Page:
Open Platform Turns Desktop 3D Printers into Industrial Machines

Open Platform Turns Desktop 3D Printers into Industrial Machines

Large corporations like Volkswagen are taking advantage of printing on-demand, and in turn seriously cutting tool-development times and costs.

Over the course of a decade, myriad changes transform industries across the board, and 3D printing has certainly seen its share. Though 3D printing has never been short on innovation, only a small group of companies ran the show, namely 3D Systems, Stratasys, EOS, and EnvisionTEC. By essentially cornering the market and controlling the pace of innovation within a closed materials environment, this handful of companies put any hope of realistic competition out of reach for polymer and plastics companies, some of whom are order of magnitudes larger in size with vast materials expertise.

That is, until the emergence of platform materials.

Open-source or open-materials 3D printing is the concept whereby developers choose to open up access to hardware designs, software code, and materials formulations rather than keeping things secret or filing patents. The concept is that by having an open environment, more people will contribute, share, and thus move innovation more quickly. The broader community can benefit from this type of access and in turn improve the products.

Within 3D printing, the open environment has especially benefitted materials. As desktop platforms progressed toward being open, they enabled use of a much wider range of materials and multiple new companies were able to develop and create materials for fused-filament-fabrication (FFF) printers.

Open-materials 3D printing has expanded the range of filaments that can be used for professional desktop 3D printing.

Today, many companies embrace open materials in 3D printing and accelerated desktop printing capabilities by developing a variety of polymers for use in filament form. The emergence of carbon-filled as well as metal-powdered materials has also helped make desktop an intriguing option for many manufacturers.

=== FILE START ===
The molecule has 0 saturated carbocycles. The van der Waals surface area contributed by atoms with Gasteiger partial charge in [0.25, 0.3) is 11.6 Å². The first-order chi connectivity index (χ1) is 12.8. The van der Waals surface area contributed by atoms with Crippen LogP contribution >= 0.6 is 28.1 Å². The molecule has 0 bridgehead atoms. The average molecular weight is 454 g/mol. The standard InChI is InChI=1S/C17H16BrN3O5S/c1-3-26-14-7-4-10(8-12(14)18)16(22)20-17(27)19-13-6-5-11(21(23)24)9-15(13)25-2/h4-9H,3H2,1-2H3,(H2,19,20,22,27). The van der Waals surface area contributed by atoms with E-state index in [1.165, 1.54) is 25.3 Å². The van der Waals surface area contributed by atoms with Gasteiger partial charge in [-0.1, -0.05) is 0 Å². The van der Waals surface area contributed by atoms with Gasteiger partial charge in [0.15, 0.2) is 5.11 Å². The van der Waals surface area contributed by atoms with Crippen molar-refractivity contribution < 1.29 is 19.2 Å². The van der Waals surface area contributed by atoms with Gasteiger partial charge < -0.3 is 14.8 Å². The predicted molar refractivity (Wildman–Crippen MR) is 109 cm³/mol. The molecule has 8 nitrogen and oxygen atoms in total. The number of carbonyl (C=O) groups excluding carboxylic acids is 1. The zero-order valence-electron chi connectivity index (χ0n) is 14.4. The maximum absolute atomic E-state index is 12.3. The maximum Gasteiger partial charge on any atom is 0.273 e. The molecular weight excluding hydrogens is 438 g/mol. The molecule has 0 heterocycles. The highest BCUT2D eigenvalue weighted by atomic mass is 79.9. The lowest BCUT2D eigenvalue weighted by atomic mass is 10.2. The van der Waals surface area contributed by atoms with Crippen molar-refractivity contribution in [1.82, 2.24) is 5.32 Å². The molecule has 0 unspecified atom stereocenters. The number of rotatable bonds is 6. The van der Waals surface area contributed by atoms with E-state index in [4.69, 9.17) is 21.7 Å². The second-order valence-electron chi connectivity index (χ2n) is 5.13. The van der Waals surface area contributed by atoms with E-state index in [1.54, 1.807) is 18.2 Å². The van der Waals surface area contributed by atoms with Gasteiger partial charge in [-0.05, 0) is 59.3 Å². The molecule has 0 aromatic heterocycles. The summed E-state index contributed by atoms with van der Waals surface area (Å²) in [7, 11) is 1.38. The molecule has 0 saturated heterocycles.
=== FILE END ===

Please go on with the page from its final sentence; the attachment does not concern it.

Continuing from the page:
Not too long ago, polylactic acid (PLA) was widely considered one of the only materials available for desktop 3D printers—now acrylonitrile butadiene styrene (ABS), polycarbonate, nylon, polypropylene, and flexible material are helping round out a selection that appeals to many more types of professional customers. Such a range of materials combined with more reliable machines and more accurate parts is bringing desktop 3D printers to the center stage of professional applications.

The Desktop Rage

Having the ability for stronger materials or higher-temperature materials has really extended the capability of the desktop platform. Outside of prototyping for fixtures, jigs, or tools, PLA just does not have the strength or endurance to keep up in a manufacturing environment. The improving quality of plastic 3D-printed parts is a somewhat recent phenomenon that has made these parts suitable for end-use applications.

In addition, inexpensive price points are largely attributed to the proliferation of open platform materials for desktop systems. While technical innovation continues to happen, increasing access through improved ease of use and cost reduction is the real promise for 3D printing.

Rather than choosing big, expensive machines, many manufacturers are instead implementing fleets of desktop 3D printers to meet prototyping and production demands. This is analogous to how some companies might prefer a cluster of computers or servers working in unison as opposed to a single supercomputer.

The VW manufacturing plant produced 1,000 tools last year using desktop 3D printers, including gauges, jigs, and fixtures.

Five years ago, the percentage of desktop 3D-printing units being sold in the enterprise space was basically zero.  Now, desktop 3D printer manufacturers at the higher end of the sub-$5000 price range, enterprise customers represent more than 50% of sales volume. Expect more organizations to adopt the desktop approach in the coming years.

One example of desktop 3D printing being used at scale today can be found at Volkswagen Autoeuropa, a VW plant in Portugal that produces 100,000 cars per year and specializes in engineering innovations and new models. Using a group of desktop 3D printers, the VW manufacturing plant produced 1,000 tools last year—including gauges, jigs, and fixtures. Printing on-demand in the plant, as opposed to outsourcing, reduced tool development by 95%, and saved 90% in production costs. The ability to use a variety of materials to produce parts adds an extra layer of flexibility that would not be attainable in a closed environment.

Open-source and open materials have helped drive innovation in desktop 3D printing faster than what could have occurred if several small startups were acting on their own. Plastics companies with advanced expertise have now been enabled by this approach. This expertise, and the products that come from it, have helped elevate desktop 3D printing to the point of being technically competitive with more expensive closed systems—at a fraction of the cost.

 

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